As you may or may not have heard, the life and wardrobe of the late Isabella Blow will be celebrated in an exhibition entitled Isabella Blow: Fashion Galore!, opening at London’s Somerset House in November.
Some of you will be queuing to buy tickets already; but others will be asking: Isabella who? If you throw her maiden name, Delves Broughton, into the mix, it may bring up White Mischief and ne’er-do-wells at Happy Valley in Kenya. But bar a certain morbid curiosity many hold for pawing through the artefacts of the late and great, why, you might ask, would we care?
We should care because Isabella Blow – “Issie” to her friends – was a fashion pioneer. Scratch that. Issie, who died in 2007, was never really about fashion. In fact, the subtitle to the Somerset House exhibition is the only thing that jars for me. Blow was about style: grand style, the kind of style that, ironically, went out of fashion somewhere around the Second World War, when people stopped having balls and “presenting” their debutantes.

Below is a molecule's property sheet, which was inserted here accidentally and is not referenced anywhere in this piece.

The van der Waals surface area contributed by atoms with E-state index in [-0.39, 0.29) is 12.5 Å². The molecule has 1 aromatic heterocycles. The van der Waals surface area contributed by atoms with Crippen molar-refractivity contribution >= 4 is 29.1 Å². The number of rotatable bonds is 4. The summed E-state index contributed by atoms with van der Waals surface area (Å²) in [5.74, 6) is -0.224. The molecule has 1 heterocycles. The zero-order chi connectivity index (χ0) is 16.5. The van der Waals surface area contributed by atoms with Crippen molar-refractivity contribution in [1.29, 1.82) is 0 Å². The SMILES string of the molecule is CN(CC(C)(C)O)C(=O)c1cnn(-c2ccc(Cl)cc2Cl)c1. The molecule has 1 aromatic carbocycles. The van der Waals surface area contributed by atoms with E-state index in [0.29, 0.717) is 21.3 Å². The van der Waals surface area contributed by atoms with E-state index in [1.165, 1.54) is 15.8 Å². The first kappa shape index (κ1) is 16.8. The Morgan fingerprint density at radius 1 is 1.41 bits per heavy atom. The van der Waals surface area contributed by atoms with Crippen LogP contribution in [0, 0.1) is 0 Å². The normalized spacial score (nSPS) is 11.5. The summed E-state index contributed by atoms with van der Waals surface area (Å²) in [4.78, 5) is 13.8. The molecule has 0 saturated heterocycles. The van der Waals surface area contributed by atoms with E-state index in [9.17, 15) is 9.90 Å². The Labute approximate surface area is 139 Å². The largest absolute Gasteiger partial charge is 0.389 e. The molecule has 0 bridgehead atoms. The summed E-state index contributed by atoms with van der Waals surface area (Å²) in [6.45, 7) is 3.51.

But Isabella’s feeling for style led to some of the greatest fashion of the past quarter-century. Blow is credited with “discovering” the milliner Philip Treacy, and Lee Alexander McQueen. She harangued the former into making her wedding hat, and persuaded the latter to sell her his entire Saint Martins MA graduation collection (she paid in £100 instalments; he delivered in black bin-liners).
She once went for dinner with Nicholas Coleridge, president of Condé Nast International (Blow’s boss when she was fashion director of Tatler), wearing a pair of veiled McQueen antlers. And she attended the Paris shows with an entire taxidermied falcon, by Treacy, perched above her forehead.
Isabella Blow’s wardrobe was, and is, something to be seen.
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